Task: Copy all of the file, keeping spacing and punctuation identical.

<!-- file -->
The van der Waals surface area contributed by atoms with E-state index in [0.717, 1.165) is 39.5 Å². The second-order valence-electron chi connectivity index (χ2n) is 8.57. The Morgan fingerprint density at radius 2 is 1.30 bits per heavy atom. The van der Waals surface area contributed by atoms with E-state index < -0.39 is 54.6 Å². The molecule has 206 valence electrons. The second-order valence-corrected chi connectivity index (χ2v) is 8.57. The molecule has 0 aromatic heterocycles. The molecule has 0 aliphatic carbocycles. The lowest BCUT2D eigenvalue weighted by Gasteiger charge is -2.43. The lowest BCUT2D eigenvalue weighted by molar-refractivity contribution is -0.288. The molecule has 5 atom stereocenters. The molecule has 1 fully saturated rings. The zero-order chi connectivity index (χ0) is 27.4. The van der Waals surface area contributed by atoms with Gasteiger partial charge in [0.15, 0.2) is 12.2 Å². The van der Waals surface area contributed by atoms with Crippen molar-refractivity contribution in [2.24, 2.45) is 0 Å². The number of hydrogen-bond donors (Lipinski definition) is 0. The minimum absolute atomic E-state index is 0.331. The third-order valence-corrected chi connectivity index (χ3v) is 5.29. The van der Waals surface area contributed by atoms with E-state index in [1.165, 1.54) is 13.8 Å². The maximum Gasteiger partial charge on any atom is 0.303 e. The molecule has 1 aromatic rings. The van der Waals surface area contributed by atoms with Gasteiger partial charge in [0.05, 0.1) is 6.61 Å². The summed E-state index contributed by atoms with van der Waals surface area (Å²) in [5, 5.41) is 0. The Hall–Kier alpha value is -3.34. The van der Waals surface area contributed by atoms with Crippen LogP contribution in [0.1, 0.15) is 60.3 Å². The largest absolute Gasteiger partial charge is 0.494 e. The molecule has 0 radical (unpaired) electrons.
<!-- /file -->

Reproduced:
The van der Waals surface area contributed by atoms with E-state index in [0.717, 1.165) is 39.5 Å². The second-order valence-electron chi connectivity index (χ2n) is 8.57. The Morgan fingerprint density at radius 2 is 1.30 bits per heavy atom. The van der Waals surface area contributed by atoms with E-state index < -0.39 is 54.6 Å². The molecule has 206 valence electrons. The second-order valence-corrected chi connectivity index (χ2v) is 8.57. The molecule has 0 aromatic heterocycles. The molecule has 0 aliphatic carbocycles. The lowest BCUT2D eigenvalue weighted by Gasteiger charge is -2.43. The lowest BCUT2D eigenvalue weighted by molar-refractivity contribution is -0.288. The molecule has 5 atom stereocenters. The molecule has 1 fully saturated rings. The zero-order chi connectivity index (χ0) is 27.4. The van der Waals surface area contributed by atoms with Gasteiger partial charge in [0.15, 0.2) is 12.2 Å². The van der Waals surface area contributed by atoms with Crippen molar-refractivity contribution in [2.24, 2.45) is 0 Å². The number of hydrogen-bond donors (Lipinski definition) is 0. The minimum absolute atomic E-state index is 0.331. The third-order valence-corrected chi connectivity index (χ3v) is 5.29. The van der Waals surface area contributed by atoms with E-state index in [1.165, 1.54) is 13.8 Å². The maximum Gasteiger partial charge on any atom is 0.303 e. The molecule has 1 aromatic rings. The van der Waals surface area contributed by atoms with Gasteiger partial charge in [0.05, 0.1) is 6.61 Å². The summed E-state index contributed by atoms with van der Waals surface area (Å²) in [5, 5.41) is 0. The Hall–Kier alpha value is -3.34. The van der Waals surface area contributed by atoms with Crippen LogP contribution in [0.1, 0.15) is 60.3 Å². The largest absolute Gasteiger partial charge is 0.494 e. The molecule has 0 radical (unpaired) electrons.